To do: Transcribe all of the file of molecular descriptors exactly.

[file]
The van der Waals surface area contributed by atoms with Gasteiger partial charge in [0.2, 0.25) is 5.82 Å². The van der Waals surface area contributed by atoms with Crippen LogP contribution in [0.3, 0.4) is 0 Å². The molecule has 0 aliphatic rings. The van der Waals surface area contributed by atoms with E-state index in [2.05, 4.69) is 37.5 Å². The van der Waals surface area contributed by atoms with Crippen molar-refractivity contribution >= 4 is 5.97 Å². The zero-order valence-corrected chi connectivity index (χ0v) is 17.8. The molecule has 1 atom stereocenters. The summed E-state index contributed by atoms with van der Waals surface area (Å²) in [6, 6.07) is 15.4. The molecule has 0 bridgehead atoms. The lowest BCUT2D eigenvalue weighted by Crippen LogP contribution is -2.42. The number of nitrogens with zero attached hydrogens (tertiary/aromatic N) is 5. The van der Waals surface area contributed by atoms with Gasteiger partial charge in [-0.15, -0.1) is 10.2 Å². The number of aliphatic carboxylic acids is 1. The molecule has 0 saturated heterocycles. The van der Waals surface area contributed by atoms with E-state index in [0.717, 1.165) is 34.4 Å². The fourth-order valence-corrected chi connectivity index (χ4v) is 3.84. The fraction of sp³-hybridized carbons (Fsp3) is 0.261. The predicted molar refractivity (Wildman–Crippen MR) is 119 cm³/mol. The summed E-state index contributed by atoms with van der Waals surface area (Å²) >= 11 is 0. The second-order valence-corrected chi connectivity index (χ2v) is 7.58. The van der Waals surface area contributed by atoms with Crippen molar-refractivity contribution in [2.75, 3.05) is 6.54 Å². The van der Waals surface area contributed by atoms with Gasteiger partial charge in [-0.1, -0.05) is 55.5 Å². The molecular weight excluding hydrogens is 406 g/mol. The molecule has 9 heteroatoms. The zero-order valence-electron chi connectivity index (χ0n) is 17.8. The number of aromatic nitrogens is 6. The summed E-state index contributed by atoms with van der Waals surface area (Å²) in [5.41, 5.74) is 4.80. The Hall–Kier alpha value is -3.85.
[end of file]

The van der Waals surface area contributed by atoms with Gasteiger partial charge in [0.2, 0.25) is 5.82 Å². The van der Waals surface area contributed by atoms with Crippen LogP contribution in [0.3, 0.4) is 0 Å². The molecule has 0 aliphatic rings. The van der Waals surface area contributed by atoms with E-state index in [2.05, 4.69) is 37.5 Å². The van der Waals surface area contributed by atoms with Crippen molar-refractivity contribution >= 4 is 5.97 Å². The zero-order valence-corrected chi connectivity index (χ0v) is 17.8. The molecule has 1 atom stereocenters. The summed E-state index contributed by atoms with van der Waals surface area (Å²) in [6, 6.07) is 15.4. The molecule has 0 bridgehead atoms. The lowest BCUT2D eigenvalue weighted by Crippen LogP contribution is -2.42. The number of nitrogens with zero attached hydrogens (tertiary/aromatic N) is 5. The van der Waals surface area contributed by atoms with Gasteiger partial charge in [-0.15, -0.1) is 10.2 Å². The number of aliphatic carboxylic acids is 1. The molecule has 0 saturated heterocycles. The van der Waals surface area contributed by atoms with E-state index in [0.717, 1.165) is 34.4 Å². The fourth-order valence-corrected chi connectivity index (χ4v) is 3.84. The fraction of sp³-hybridized carbons (Fsp3) is 0.261. The predicted molar refractivity (Wildman–Crippen MR) is 119 cm³/mol. The summed E-state index contributed by atoms with van der Waals surface area (Å²) >= 11 is 0. The second-order valence-corrected chi connectivity index (χ2v) is 7.58. The van der Waals surface area contributed by atoms with Crippen molar-refractivity contribution in [2.75, 3.05) is 6.54 Å². The van der Waals surface area contributed by atoms with Gasteiger partial charge in [-0.1, -0.05) is 55.5 Å². The molecular weight excluding hydrogens is 406 g/mol. The molecule has 9 heteroatoms. The zero-order valence-electron chi connectivity index (χ0n) is 17.8. The number of aromatic nitrogens is 6. The summed E-state index contributed by atoms with van der Waals surface area (Å²) in [5.41, 5.74) is 4.80. The Hall–Kier alpha value is -3.85.